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Fig 3. Simulated VEGF-A and TGF−β1/2 exposure promoted phenotype heterogeneity.

Simulated response to TGF−β1/2 and VEGF-A exposure with and without axis specific inhibitors. Vimentin and E-cadherin abundances (in nM) were used to quantify the shift in population at 48 hrs. (A-C) VEGF-A (50 a.u.) treatment resulted in a population with enhanced epithelial properties. This was contrary to the addition of TGF−β2 (10 a.u.), which shifted the population towards a mesenchymal phenotype. Interestingly, the combined effects of TGF−β2 and VEGFA was found to increase both ecadherin and vimentin levels, creating a heterogeneous population (black arrow), which can also be seen in a minority of untreated cells (gray arrow). (D-F) To isolate the effect of NFAT, we inhibited NFAT de-phosphorylation in combination with VEGFA. This negated the increase in ecadherin expression and shifted the population towards a mesenchymal phenotype. Likewise, combining NFAT inhibition with TGF−β mitigated all VEGF enhanced ecadherin expression. Lastly, combination of TGF−β2, VEGFA, and NFAT inhibition nearly mitigated all effects of VEGFA, shifting the heterogeneous population towards a mesenchymal phenotype. In whole, high levels of phosphorylated-Sp1 correlated with vimentin expression, while NFAT was responsible for maintaining E-cadherin expression in the presence of other factors, although neither were mutually exclusive.

https://doi.org/10.1371/journal.pcbi.1005251.g003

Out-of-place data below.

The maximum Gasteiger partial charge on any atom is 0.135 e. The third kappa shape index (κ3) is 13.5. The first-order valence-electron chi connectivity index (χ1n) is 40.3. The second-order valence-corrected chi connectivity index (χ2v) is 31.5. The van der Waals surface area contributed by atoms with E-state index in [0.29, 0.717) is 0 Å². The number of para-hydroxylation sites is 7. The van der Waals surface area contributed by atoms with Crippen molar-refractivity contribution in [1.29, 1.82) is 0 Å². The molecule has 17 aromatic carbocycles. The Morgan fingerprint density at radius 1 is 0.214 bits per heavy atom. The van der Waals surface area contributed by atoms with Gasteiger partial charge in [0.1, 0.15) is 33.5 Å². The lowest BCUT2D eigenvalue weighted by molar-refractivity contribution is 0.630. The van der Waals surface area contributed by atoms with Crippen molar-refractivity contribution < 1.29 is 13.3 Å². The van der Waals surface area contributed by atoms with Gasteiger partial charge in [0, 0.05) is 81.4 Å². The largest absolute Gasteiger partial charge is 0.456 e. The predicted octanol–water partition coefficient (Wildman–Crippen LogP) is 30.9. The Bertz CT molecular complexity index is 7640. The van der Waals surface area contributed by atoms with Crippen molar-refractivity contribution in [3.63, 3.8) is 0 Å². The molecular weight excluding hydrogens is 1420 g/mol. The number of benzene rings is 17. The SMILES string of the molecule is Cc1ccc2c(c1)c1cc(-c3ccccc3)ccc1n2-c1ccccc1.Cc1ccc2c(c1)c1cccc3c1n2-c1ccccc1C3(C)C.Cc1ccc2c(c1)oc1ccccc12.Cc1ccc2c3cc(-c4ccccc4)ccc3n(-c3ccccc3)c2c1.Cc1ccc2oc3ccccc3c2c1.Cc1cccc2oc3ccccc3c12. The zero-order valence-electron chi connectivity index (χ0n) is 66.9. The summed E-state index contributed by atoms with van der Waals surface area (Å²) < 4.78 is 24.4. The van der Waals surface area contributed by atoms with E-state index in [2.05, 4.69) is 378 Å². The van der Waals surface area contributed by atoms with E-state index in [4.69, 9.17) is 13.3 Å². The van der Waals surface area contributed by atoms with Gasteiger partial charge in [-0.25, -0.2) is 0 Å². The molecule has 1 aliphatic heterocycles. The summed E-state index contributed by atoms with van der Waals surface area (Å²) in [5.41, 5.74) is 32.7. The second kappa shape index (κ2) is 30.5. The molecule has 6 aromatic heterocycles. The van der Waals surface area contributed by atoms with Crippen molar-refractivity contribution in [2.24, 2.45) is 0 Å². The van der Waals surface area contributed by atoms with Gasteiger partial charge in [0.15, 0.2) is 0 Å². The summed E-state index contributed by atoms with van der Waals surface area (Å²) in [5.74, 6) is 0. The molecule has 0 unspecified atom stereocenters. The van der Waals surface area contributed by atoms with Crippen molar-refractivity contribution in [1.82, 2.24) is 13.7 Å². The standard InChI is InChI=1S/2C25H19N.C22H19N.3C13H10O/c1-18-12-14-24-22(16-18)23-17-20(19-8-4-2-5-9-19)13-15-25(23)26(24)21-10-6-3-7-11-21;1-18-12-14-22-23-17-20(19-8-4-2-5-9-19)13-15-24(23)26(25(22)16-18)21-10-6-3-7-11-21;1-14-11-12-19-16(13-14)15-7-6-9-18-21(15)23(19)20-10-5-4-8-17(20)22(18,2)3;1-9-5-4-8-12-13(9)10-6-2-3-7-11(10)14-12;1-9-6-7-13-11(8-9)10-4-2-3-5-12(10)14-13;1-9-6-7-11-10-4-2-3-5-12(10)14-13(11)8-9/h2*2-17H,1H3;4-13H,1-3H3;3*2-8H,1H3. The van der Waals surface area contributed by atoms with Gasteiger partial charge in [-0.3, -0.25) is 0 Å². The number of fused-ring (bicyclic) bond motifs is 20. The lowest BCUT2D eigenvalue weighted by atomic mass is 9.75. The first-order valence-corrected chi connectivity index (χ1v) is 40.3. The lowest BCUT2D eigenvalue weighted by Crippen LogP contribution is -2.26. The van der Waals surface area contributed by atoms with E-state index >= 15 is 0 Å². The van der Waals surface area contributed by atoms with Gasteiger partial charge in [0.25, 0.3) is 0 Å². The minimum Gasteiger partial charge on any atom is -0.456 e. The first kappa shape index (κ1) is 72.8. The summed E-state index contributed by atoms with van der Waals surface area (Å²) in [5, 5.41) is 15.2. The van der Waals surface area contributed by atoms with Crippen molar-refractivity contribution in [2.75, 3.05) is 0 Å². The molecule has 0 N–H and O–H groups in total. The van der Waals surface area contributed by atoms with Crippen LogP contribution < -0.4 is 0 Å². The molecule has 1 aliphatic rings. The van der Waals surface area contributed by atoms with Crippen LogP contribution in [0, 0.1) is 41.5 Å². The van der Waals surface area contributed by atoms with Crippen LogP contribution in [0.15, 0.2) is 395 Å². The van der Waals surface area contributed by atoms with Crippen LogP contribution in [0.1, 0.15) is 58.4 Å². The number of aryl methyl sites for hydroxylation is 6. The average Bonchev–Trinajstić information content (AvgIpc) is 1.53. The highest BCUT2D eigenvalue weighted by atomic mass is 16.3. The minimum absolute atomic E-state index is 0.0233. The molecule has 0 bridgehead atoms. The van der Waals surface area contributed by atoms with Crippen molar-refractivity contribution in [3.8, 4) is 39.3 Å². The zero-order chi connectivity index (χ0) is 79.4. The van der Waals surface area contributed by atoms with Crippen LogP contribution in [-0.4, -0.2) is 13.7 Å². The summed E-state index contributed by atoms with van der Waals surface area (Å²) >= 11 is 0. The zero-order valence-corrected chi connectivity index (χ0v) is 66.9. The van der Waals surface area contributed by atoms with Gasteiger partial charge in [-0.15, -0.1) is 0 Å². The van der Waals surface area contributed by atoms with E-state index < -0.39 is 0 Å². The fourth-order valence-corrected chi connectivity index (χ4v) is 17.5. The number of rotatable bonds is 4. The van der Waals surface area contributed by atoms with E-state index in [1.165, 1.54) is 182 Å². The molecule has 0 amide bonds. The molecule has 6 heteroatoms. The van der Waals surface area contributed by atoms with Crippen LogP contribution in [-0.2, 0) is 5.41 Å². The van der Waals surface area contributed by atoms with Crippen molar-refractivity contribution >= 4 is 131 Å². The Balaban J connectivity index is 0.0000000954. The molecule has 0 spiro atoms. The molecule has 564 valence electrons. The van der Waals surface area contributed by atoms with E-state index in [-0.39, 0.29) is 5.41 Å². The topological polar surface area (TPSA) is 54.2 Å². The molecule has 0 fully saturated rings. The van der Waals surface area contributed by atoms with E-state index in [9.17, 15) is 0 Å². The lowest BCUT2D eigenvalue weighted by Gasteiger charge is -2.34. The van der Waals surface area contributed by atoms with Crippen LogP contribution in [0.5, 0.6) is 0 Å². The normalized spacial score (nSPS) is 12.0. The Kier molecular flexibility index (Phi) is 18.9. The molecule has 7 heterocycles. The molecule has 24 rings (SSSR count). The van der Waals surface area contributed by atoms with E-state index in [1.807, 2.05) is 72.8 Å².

We identified model subpopulations that exhibited different behaviors following exposure to TGF−β1/2 (Fig 3B). Analysis of the molecular signatures of these subpopulations suggested the abundance, localization and state of the Sp1, AP-1 and NFATc transcription factors controlled population heterogeneity. The majority of models (>80%) responded to treatment, moving away from the untreated population (Fig 3A–3F, gray). These models showed the classically expected behavior, a switch from an epithelial to mesenchymal phenotype following TGF−β1/2 exposure. Some models resembled untreated cells; they had elevated phosphorylated Sp1, relative to non-induced cells, which decreased E-cadherin expression through Slug-mediated inhibition, which in turn increased Vimentin expression through TGF−β3 autocrine signaling and the liberation of β-catenin. However, the most biologically interesting behavior was exhibited by cells achieving a hybrid phenotype, most notable in a dual treatment condition (Fig 3C, black arrow), but also present in a small percentage of untreated cells (Fig 3B, gray arrow). Models with this hybrid phenotype had elevated Sp1 and NFAT transcriptional activity, resulting in simultaneously increased Vimentin and E-cadherin expression (Fig 4A). However, these conclusions are likely sensitive to the components that we have included in the model, and could also involve proteins that we have not considered.